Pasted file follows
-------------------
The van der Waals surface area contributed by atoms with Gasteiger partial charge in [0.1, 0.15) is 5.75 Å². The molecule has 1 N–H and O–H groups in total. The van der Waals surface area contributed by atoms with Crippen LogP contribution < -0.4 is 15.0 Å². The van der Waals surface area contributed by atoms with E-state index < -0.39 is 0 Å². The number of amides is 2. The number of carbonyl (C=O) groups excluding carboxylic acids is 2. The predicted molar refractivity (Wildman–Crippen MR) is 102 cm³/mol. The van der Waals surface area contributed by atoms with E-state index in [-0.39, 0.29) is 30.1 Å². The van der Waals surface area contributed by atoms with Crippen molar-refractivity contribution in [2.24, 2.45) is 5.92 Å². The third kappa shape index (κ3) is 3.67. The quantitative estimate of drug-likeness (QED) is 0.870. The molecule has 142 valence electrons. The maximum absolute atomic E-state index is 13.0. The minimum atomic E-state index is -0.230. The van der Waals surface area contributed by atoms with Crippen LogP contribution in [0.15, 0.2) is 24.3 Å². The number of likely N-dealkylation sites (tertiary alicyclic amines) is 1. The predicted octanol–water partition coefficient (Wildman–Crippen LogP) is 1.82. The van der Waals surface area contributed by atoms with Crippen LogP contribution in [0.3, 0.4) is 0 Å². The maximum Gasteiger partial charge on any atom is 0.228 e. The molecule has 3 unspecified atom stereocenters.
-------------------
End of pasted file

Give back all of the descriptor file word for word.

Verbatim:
The van der Waals surface area contributed by atoms with Gasteiger partial charge in [0.1, 0.15) is 5.75 Å². The molecule has 1 N–H and O–H groups in total. The van der Waals surface area contributed by atoms with Crippen LogP contribution < -0.4 is 15.0 Å². The van der Waals surface area contributed by atoms with E-state index < -0.39 is 0 Å². The number of amides is 2. The number of carbonyl (C=O) groups excluding carboxylic acids is 2. The predicted molar refractivity (Wildman–Crippen MR) is 102 cm³/mol. The van der Waals surface area contributed by atoms with E-state index in [-0.39, 0.29) is 30.1 Å². The van der Waals surface area contributed by atoms with Crippen molar-refractivity contribution in [2.24, 2.45) is 5.92 Å². The third kappa shape index (κ3) is 3.67. The quantitative estimate of drug-likeness (QED) is 0.870. The molecule has 142 valence electrons. The maximum absolute atomic E-state index is 13.0. The minimum atomic E-state index is -0.230. The van der Waals surface area contributed by atoms with Crippen LogP contribution in [0.15, 0.2) is 24.3 Å². The number of likely N-dealkylation sites (tertiary alicyclic amines) is 1. The predicted octanol–water partition coefficient (Wildman–Crippen LogP) is 1.82. The van der Waals surface area contributed by atoms with Crippen LogP contribution in [0.3, 0.4) is 0 Å². The maximum Gasteiger partial charge on any atom is 0.228 e. The molecule has 3 unspecified atom stereocenters.